'It's a great way to finish my career' - Flower
Grant Flower came back to Zimbabwe after a fruitful final season for Essex that saw the county hold their own in the limited-overs competition but crash out in the semi-finals of both the Friends Provident t20 and the Clydesdale Bank 40 all the same.
On Sunday in Harare, he made amends as captain of the Mashonaland Eagles as they secured the Stanbic Bank 20 Series title. While nothing has been officially confirmed and there remains a possibility that Flower could play his final game in Zimbabwe, rather than Mashonaland, colours, there were more than a few hints that this might be the last time he would be seen on the field in a competitive match.
Flower was given a guard of honour as he left the field during the innings break - despite the fact that he hadn't faced a ball with Hall on strike throughout his time at the wicket - and suggested after the match that it was a fitting end to his career. "It's a great way to finish my career," he said. "The guys have been great throughout the tournament. I think most people had written us off before the tournament started, it's all credit to the guys.
"A guard of honour after nought not out, nothing wrong with that," he laughed. "But it's been a great way to finish. It's been a really good tournament, all the teams have been really close and it's been a great standard of cricket."
Mashonaland Eagles were forced to scrap hard to get to this position ahead of more fancied sides, but they have in their ranks players of grit and tenacity and both the leading batsmen and leading allrounder of the tournament hail from the Eagles camp. "It was great fun," said Nick Compton, who was awarded the Batsman of the Tournament award for his 233 runs. "We scrapped, we fought, we found ways of winning. We didn't play that well at times, but it's just nice to be standing here with a trophy."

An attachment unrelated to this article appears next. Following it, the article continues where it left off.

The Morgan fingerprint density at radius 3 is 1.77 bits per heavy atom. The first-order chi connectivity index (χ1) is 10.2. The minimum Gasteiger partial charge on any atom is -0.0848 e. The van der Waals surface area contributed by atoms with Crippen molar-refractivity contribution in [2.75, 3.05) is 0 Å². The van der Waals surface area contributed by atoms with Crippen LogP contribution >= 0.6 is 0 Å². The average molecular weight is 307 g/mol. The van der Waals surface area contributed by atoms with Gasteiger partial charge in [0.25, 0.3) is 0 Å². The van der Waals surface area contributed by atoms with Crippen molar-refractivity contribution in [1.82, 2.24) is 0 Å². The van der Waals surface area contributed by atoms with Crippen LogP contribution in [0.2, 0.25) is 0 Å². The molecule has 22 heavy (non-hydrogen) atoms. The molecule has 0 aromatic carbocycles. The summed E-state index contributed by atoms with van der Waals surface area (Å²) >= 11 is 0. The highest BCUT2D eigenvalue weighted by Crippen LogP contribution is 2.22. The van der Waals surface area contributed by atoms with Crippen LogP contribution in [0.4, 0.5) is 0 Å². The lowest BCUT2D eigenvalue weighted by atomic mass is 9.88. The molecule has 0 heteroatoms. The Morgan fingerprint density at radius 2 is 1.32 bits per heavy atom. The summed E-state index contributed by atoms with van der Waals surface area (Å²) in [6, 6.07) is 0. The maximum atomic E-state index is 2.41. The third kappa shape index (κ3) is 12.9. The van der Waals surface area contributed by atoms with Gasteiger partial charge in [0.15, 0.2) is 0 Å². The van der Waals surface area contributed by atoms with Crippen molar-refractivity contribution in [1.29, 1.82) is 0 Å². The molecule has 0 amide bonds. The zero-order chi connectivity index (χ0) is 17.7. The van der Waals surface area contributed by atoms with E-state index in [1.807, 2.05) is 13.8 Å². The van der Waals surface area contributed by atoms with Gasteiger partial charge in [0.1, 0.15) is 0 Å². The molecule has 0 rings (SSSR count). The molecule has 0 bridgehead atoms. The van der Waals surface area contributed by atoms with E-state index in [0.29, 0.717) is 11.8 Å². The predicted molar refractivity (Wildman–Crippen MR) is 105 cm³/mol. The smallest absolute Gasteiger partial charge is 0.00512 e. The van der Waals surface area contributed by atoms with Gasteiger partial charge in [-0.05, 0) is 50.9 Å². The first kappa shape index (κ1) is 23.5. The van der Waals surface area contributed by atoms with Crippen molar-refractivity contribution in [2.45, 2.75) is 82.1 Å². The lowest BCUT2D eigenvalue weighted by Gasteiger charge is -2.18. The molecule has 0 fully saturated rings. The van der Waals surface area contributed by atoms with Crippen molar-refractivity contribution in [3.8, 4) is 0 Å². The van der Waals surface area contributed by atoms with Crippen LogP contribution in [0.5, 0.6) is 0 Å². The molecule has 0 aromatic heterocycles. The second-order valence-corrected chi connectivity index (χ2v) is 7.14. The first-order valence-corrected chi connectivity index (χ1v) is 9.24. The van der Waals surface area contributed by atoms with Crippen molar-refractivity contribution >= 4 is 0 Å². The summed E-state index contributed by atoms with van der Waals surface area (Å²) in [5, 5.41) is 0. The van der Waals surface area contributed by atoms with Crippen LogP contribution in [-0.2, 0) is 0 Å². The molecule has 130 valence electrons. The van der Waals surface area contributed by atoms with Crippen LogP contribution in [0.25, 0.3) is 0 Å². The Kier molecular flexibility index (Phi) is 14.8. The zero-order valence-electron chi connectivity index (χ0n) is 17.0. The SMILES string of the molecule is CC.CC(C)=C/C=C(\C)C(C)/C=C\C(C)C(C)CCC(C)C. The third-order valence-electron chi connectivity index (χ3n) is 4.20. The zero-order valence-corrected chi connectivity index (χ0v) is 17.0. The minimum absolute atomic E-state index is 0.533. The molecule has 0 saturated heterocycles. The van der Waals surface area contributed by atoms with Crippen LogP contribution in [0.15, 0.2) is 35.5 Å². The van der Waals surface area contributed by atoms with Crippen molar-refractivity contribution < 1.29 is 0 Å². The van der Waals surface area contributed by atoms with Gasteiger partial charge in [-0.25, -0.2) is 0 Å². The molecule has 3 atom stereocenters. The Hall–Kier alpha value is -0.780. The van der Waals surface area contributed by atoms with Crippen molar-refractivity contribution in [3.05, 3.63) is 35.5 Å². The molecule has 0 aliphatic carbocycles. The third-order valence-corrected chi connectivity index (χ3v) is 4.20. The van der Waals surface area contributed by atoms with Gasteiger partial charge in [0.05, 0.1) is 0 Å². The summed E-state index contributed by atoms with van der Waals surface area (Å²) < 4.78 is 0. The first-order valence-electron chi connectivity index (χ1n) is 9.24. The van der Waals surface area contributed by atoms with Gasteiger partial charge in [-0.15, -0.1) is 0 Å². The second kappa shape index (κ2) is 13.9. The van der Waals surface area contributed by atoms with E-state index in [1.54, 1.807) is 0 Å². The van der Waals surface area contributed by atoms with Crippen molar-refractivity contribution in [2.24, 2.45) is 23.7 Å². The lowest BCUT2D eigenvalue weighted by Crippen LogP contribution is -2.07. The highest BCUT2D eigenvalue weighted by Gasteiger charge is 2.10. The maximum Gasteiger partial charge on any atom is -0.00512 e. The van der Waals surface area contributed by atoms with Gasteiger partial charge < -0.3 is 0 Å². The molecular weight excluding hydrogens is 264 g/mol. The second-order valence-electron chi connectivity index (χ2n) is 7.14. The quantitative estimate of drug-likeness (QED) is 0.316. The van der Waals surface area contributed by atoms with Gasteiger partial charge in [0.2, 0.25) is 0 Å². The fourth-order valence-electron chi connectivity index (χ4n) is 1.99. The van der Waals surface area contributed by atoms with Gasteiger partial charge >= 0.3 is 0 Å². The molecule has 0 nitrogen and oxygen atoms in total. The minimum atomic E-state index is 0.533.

"Im ecstatic, you can see how happy the guys are," added Netherlands and Essex allrounder Ryan ten Doeschate. "We've all put in so much hard work. It was a case of the team winning in spite of the overseas player rather than because of him. I've played a very small part, it's really been a team-effort to get here."
Ryan Butterworth captured the Allrounder's Award for his 165 runs and six wickets at an economy rate of under six an over. Butterworth came to the fore in Eagles' must-win game against last year's champions Mountaineers on Tuesday, hitting an unbeaten 41 and taking two cheap wickets, and sealed a win over the Rhinos on Wednesday with a brutal, unbeaten half-century. Apart from the tournament award, he has also been rewarded - at the age of 29 - with a call-up to the national squad for the trip to Bangladesh. "It's been a really good week for me," he said. "I'm really proud of what I've achieved."
Eagles' win was sealed by Andrew Hall's nerveless final over, and the former South Africa allrounder suggested that luck had been with him today. "It's not always that easy," he said. "You stand at the back of your mark, and all you can do is hit your areas. In the previous over, [Malcolm] Waller managed to get one down to third man for four, and that's just the way it goes. The last over just went my way. Once you bowl it in the right place, there's not much else you can do. If the batsman plays a great shot, that's the end of that. If you hit your mark six out of six, there's not much better you can do."
Hall added that he was "tremendously" happy to have been involved with the Zimbabwean tournament. "We've got a great bunch of lads, we've put in so much hard work and it's great to see that pay dividends."
Liam Brickhill is an assistant editor at ESPNcricinfo